Revise draft rules framed under juvenile justice act: HC

Chennai (PTI): Alarmed over the increase in the number of crimes involving children in Tamil Nadu and the lack of comprehensive rules to safeguard their interests compared to adult offenders, the Madras High Court has directed the state government to revise the draft rules framed under Juvenile Justice (care and protection) Act.
A Division Bench, comprising Justices P K Misra and K Chandru, gave the direction on three different petitions filed by social activists and Self Help Groups.
While the first petition sought legal action on the perpetrators of violence against the children, who were produced before the Child Welfare Committee, the second sought penal action against police officers, responsible for detaining a juvenile in the police station.
The third sought a direction to a Judicial Magistrate to transfer four juveniles, remanded to judicial custody and to be kept in the Central Prison, to the Juvenile Justice Board.
“Though the three writ petitions arose in three different contexts, our focus is on the need to frame proper rules under the Juvenile Justice (Care and Protection of Children) Act, 2000 as amended by the Central Act 33 of 2006,”the Bench said.
One of the petitioners presented the case of a 13-year-old girl, whose father sexually harassed her and forced her to watch pornographic pictures at an internet parlour for over seven years. The petitioner brought to the Court’s notice, certain lacunae in the existing laws pertaining to juvenile justice.
The petitioner submitted that when a representation was made on behalf of the girl, the Child Welfare Committee, which rescued her, had stated that it can permit representation by legal counsel only to prisoners and not to children in need of care and protection. It also does not encourage lawyers meeting children kept under their custody.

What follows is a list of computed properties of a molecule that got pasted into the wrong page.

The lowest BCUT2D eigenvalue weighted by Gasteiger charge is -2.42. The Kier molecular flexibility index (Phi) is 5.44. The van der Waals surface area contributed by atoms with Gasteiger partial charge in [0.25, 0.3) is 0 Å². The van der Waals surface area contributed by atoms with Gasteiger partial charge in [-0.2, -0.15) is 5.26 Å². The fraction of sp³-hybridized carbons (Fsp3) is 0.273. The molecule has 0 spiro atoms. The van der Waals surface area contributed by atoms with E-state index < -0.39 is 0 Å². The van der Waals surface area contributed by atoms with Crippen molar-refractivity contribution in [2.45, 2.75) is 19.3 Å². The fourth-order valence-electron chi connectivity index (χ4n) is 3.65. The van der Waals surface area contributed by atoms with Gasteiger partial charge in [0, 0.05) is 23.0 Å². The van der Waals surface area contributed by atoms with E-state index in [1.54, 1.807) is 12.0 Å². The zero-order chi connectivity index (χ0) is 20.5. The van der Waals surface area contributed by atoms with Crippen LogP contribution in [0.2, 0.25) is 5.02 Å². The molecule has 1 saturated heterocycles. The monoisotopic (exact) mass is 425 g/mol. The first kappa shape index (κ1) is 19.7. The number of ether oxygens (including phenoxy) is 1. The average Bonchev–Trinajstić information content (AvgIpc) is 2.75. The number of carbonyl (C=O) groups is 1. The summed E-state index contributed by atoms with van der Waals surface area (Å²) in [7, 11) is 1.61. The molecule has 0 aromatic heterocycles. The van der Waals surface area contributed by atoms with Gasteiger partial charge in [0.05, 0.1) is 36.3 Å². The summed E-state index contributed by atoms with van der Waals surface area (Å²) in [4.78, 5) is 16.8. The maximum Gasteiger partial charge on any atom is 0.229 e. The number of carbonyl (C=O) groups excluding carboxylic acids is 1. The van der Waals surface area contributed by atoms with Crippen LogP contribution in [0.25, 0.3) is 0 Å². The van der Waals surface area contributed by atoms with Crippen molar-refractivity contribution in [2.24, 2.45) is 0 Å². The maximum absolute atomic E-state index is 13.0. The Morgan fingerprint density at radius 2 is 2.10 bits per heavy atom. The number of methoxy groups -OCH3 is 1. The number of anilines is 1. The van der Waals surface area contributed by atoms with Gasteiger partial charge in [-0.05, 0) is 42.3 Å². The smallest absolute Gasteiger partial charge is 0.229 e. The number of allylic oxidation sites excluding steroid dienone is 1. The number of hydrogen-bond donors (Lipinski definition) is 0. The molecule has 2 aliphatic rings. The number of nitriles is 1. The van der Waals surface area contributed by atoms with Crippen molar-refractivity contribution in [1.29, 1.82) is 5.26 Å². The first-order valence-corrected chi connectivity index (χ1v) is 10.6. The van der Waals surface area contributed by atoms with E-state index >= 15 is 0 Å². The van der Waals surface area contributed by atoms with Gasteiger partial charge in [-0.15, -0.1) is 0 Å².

It was also submitted that the rules relating to ascertainment of age and assistance of a lawyer for juveniles were inadequate and advocates must be allowed to participate in enquiry proceedings before the Child Welfare Committee.
Counsels for the petitioners had also put forward a set of suggestions to be incorporated into the draft rules, framed by a Committee,constituted by the Court through an earlier order.
They also suggested that police and other investigative bodies be made to accord highest priority for the expeditious processing of cases against juveniles and ensure the shortest possible duration of detention during the trial period.
The suggestion also included setting up of a well equipped library with multilingual reading material and inclusion of remedial physical therapy like yoga and meditation at observation homes for juveniles.
The counsels also suggested providing adequate counseling support to family members of the juveniles in reforming the children who have come into conflict with the law and to prevent repeat offences committed by them.
Tuesday, June 17, 2008


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